• 34% of Brits who waited gave up waiting for an appointment or delivery and left their home.
  • Low income households (earning less than £20,000/year) have the highest number of appointments averaging 5.7 appointments each year. 
  • Households with a combined income of £60,000 had fewer appointments, waiting in 4.7 times on average.
  • Nearly a quarter, 23% of low-income households who wait reported losing wages (taking time off work) to wait in for a service appointment or delivery, whilst only 13% of the highest wage earners lost earnings.
  • Northerners spend the most time waiting in for appointments/deliveries with an average of 6 in-home appointments in the last 12 months. Midlanders and the Welsh spent the least time waiting averaging 4.6 times per year. 

Consumers top 5 customer service improvements

  • 53% want a choice of time slots for a delivery/service appointment;
  • 52% would like the appointment to take place within the allotted time slot;
  • 50% would like to be contacted on the day of the appointment to confirm the appointment time;
  • 46% would like shorter wait windows;
  • 46% would like refunds or discounts for late arrival, no shows or return visits

Average time businesses make customers wait

Type of business Average wait time (hours)
Internet/broadband 5.9
Telephone 5.5
Water 5.4
Furniture delivery 4.5
Appliance repair 4.2
Cable/Satellite TV 3.8
Electricity 3.6
Gas 3.4
Home healthcare services 2.4
Supermarket (online delivery) 1.8

Customer service satisfaction scores

Type of organisation Customer service satisfaction (rating out of 10)
Supermarket (online delivery service) 8.1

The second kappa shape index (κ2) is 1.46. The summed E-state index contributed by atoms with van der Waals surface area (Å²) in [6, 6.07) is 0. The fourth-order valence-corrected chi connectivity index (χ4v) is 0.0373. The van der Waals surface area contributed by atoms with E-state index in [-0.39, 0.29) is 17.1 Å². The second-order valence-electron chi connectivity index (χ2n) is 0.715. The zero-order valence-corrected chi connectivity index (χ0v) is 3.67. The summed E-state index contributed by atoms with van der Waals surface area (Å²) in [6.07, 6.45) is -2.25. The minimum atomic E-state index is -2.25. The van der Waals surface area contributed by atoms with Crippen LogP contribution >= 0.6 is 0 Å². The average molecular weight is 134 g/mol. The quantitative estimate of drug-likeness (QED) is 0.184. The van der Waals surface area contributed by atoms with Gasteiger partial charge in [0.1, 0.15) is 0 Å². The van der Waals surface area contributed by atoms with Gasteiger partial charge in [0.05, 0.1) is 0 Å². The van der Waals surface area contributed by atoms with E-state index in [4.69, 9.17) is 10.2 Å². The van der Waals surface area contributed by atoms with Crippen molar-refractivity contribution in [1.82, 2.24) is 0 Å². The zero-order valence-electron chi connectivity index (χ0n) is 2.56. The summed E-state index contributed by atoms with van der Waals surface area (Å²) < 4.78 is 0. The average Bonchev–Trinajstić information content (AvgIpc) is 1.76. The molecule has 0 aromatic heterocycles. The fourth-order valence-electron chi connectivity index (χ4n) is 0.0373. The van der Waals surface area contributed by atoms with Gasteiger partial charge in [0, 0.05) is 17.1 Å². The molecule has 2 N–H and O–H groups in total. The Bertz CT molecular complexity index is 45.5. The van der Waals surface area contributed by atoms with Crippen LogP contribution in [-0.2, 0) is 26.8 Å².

Home healthcare services 7.2
Appliance/electronics repair 6.2
Furniture retailer 6.0
Gas 5.9
Cable/Satellite TV 5.9
Internet/broadband 5.6
Electricity 5.6
Water 5.5
Telephone 5.1

For a full report of the survey results, as well as TOA's 2010 Cost of Waiting media kit, please visit: http://toatech.com/costofwaiting/

About TOA's Annual Cost of Waiting Survey:
 
On behalf of TOA Technologies, Vision Critical interviewed 1009 US adults, 1008 British adults and 1008 German adults, in detail, who had said they waited for at least one service or delivery appointment in the preceding 12 months. The interviews were conducted August 13th to August 23rd, 2010 online amongst members of the SpringboardAmerica, SpringboardUK and German partner panels, who were actively sampled to be representative of the wider adult population using a quota method. The full dataset for the US and UK (including those who did not qualify) have also been statistically weighted according to the most current Census data for gender, age and region. In the US the data has also been weighted by education, and in the UK social grade to ensure accurate representation of population in those markets. The margin of error is ±3.1%, 19 times out of 20. Discrepancies in or between totals are due to rounding. TOA conducted its first Cost of Waiting Survey in 2009.

About TOA Technologies
TOA Technologies is the leading provider of Cloud-based mobile workforce management applications for large and medium-sized enterprises. TOA's patented platform improves customer service while dramatically reducing operational costs and delivering immediate return on investment. As the industry's only complete on-demand solution using predictive, time-based analytics, TOA reduces customer wait times while increasing field workforce efficiency. TOA's system deploys quickly, is highly configurable and is easily integrated with existing CRM solutions. Named Best of Breed and Visionary solution in Gartner's 2010 Magic Quadrant for Field Service Management, TOA Technologies is headquartered in the United States and has offices in Europe and Latin America. For additional information please visit toatech.com.

(1) The TOA Technologies Cost of Waiting Report was conducted by international research firm Vision Critical in August 2010 and polled over 3000 consumers that had waited in for a delivery in the UK, US and Germany (over 1000 respondents in each country).